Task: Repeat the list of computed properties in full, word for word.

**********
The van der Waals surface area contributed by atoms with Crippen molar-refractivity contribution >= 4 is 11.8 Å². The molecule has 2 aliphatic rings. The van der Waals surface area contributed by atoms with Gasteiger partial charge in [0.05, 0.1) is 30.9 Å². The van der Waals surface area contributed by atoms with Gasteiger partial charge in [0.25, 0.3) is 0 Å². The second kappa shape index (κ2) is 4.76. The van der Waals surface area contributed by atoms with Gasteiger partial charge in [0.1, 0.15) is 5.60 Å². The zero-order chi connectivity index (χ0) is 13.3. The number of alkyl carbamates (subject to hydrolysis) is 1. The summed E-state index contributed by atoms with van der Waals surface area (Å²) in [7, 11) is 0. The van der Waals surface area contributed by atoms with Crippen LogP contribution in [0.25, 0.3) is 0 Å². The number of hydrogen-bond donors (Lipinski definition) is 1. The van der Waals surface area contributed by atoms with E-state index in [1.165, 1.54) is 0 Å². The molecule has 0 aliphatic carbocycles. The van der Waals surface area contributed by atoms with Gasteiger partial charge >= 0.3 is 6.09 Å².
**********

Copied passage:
The van der Waals surface area contributed by atoms with Crippen molar-refractivity contribution >= 4 is 11.8 Å². The molecule has 2 aliphatic rings. The van der Waals surface area contributed by atoms with Gasteiger partial charge in [0.05, 0.1) is 30.9 Å². The van der Waals surface area contributed by atoms with Gasteiger partial charge in [0.25, 0.3) is 0 Å². The second kappa shape index (κ2) is 4.76. The van der Waals surface area contributed by atoms with Gasteiger partial charge in [0.1, 0.15) is 5.60 Å². The zero-order chi connectivity index (χ0) is 13.3. The number of alkyl carbamates (subject to hydrolysis) is 1. The summed E-state index contributed by atoms with van der Waals surface area (Å²) in [7, 11) is 0. The van der Waals surface area contributed by atoms with Crippen LogP contribution in [0.25, 0.3) is 0 Å². The number of hydrogen-bond donors (Lipinski definition) is 1. The van der Waals surface area contributed by atoms with E-state index in [1.165, 1.54) is 0 Å². The molecule has 0 aliphatic carbocycles. The van der Waals surface area contributed by atoms with Gasteiger partial charge >= 0.3 is 6.09 Å².